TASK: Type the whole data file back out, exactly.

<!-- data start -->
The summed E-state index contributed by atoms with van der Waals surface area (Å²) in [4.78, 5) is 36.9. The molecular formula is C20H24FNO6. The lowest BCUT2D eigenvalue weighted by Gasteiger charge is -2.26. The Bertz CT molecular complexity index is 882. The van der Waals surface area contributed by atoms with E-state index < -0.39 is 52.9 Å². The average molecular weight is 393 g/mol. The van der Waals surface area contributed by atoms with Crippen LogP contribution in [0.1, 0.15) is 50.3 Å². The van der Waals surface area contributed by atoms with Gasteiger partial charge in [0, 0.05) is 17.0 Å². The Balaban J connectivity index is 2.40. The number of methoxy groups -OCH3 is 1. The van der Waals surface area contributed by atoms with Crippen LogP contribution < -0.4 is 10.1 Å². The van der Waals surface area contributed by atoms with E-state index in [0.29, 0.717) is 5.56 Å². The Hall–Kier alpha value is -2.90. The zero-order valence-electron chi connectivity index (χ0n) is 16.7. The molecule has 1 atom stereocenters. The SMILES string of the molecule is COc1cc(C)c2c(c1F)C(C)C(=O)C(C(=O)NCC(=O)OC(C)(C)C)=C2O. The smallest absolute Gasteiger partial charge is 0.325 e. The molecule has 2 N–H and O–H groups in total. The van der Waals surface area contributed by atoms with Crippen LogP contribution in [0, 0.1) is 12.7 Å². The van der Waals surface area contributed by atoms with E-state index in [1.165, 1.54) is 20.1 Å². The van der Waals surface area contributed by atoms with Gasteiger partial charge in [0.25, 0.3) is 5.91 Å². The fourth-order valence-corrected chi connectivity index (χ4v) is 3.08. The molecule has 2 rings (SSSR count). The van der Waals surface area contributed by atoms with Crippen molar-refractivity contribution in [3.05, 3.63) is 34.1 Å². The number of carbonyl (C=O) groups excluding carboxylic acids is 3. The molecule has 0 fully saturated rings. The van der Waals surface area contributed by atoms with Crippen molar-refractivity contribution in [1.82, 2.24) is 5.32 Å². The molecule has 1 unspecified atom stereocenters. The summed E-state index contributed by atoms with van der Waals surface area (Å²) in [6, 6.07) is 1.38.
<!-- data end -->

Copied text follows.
The summed E-state index contributed by atoms with van der Waals surface area (Å²) in [4.78, 5) is 36.9. The molecular formula is C20H24FNO6. The lowest BCUT2D eigenvalue weighted by Gasteiger charge is -2.26. The Bertz CT molecular complexity index is 882. The van der Waals surface area contributed by atoms with E-state index < -0.39 is 52.9 Å². The average molecular weight is 393 g/mol. The van der Waals surface area contributed by atoms with Crippen LogP contribution in [0.1, 0.15) is 50.3 Å². The van der Waals surface area contributed by atoms with Gasteiger partial charge in [0, 0.05) is 17.0 Å². The Balaban J connectivity index is 2.40. The number of methoxy groups -OCH3 is 1. The van der Waals surface area contributed by atoms with Crippen LogP contribution < -0.4 is 10.1 Å². The van der Waals surface area contributed by atoms with E-state index in [0.29, 0.717) is 5.56 Å². The Hall–Kier alpha value is -2.90. The zero-order valence-electron chi connectivity index (χ0n) is 16.7. The molecule has 1 atom stereocenters. The SMILES string of the molecule is COc1cc(C)c2c(c1F)C(C)C(=O)C(C(=O)NCC(=O)OC(C)(C)C)=C2O. The smallest absolute Gasteiger partial charge is 0.325 e. The molecule has 2 N–H and O–H groups in total. The van der Waals surface area contributed by atoms with Crippen LogP contribution in [0, 0.1) is 12.7 Å². The van der Waals surface area contributed by atoms with E-state index in [1.165, 1.54) is 20.1 Å². The van der Waals surface area contributed by atoms with Gasteiger partial charge in [0.25, 0.3) is 5.91 Å². The fourth-order valence-corrected chi connectivity index (χ4v) is 3.08. The molecule has 2 rings (SSSR count). The van der Waals surface area contributed by atoms with Crippen molar-refractivity contribution in [3.05, 3.63) is 34.1 Å². The number of carbonyl (C=O) groups excluding carboxylic acids is 3. The molecule has 0 fully saturated rings. The van der Waals surface area contributed by atoms with Crippen molar-refractivity contribution in [1.82, 2.24) is 5.32 Å². The molecule has 1 unspecified atom stereocenters. The summed E-state index contributed by atoms with van der Waals surface area (Å²) in [6, 6.07) is 1.38.